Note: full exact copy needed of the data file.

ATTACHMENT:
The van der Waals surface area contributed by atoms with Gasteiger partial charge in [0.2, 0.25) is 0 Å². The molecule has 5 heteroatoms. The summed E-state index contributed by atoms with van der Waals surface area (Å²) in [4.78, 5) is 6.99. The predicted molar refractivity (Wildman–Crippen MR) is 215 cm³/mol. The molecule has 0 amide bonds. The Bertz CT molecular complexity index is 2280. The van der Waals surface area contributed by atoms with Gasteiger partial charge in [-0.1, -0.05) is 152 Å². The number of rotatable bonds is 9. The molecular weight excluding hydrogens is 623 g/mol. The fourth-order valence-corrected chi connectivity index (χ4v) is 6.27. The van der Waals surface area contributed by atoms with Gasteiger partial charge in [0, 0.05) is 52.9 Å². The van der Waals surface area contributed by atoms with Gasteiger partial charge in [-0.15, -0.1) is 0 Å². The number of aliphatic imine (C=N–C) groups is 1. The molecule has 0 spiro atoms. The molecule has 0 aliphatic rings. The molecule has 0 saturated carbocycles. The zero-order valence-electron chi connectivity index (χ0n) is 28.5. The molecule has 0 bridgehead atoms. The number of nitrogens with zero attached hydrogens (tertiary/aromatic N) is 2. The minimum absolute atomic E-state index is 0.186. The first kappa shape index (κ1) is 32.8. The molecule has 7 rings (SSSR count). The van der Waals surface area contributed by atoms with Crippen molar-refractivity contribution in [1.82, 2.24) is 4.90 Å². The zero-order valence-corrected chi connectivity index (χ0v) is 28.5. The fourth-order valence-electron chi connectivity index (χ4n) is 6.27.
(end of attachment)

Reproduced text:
The van der Waals surface area contributed by atoms with Gasteiger partial charge in [0.2, 0.25) is 0 Å². The molecule has 5 heteroatoms. The summed E-state index contributed by atoms with van der Waals surface area (Å²) in [4.78, 5) is 6.99. The predicted molar refractivity (Wildman–Crippen MR) is 215 cm³/mol. The molecule has 0 amide bonds. The Bertz CT molecular complexity index is 2280. The van der Waals surface area contributed by atoms with Gasteiger partial charge in [-0.1, -0.05) is 152 Å². The number of rotatable bonds is 9. The molecular weight excluding hydrogens is 623 g/mol. The fourth-order valence-corrected chi connectivity index (χ4v) is 6.27. The van der Waals surface area contributed by atoms with Gasteiger partial charge in [0, 0.05) is 52.9 Å². The van der Waals surface area contributed by atoms with Gasteiger partial charge in [-0.15, -0.1) is 0 Å². The number of aliphatic imine (C=N–C) groups is 1. The molecule has 0 spiro atoms. The molecule has 0 aliphatic rings. The molecule has 0 saturated carbocycles. The zero-order valence-electron chi connectivity index (χ0n) is 28.5. The molecule has 0 bridgehead atoms. The number of nitrogens with zero attached hydrogens (tertiary/aromatic N) is 2. The minimum absolute atomic E-state index is 0.186. The first kappa shape index (κ1) is 32.8. The molecule has 7 rings (SSSR count). The van der Waals surface area contributed by atoms with Crippen molar-refractivity contribution in [1.82, 2.24) is 4.90 Å². The zero-order valence-corrected chi connectivity index (χ0v) is 28.5. The fourth-order valence-electron chi connectivity index (χ4n) is 6.27.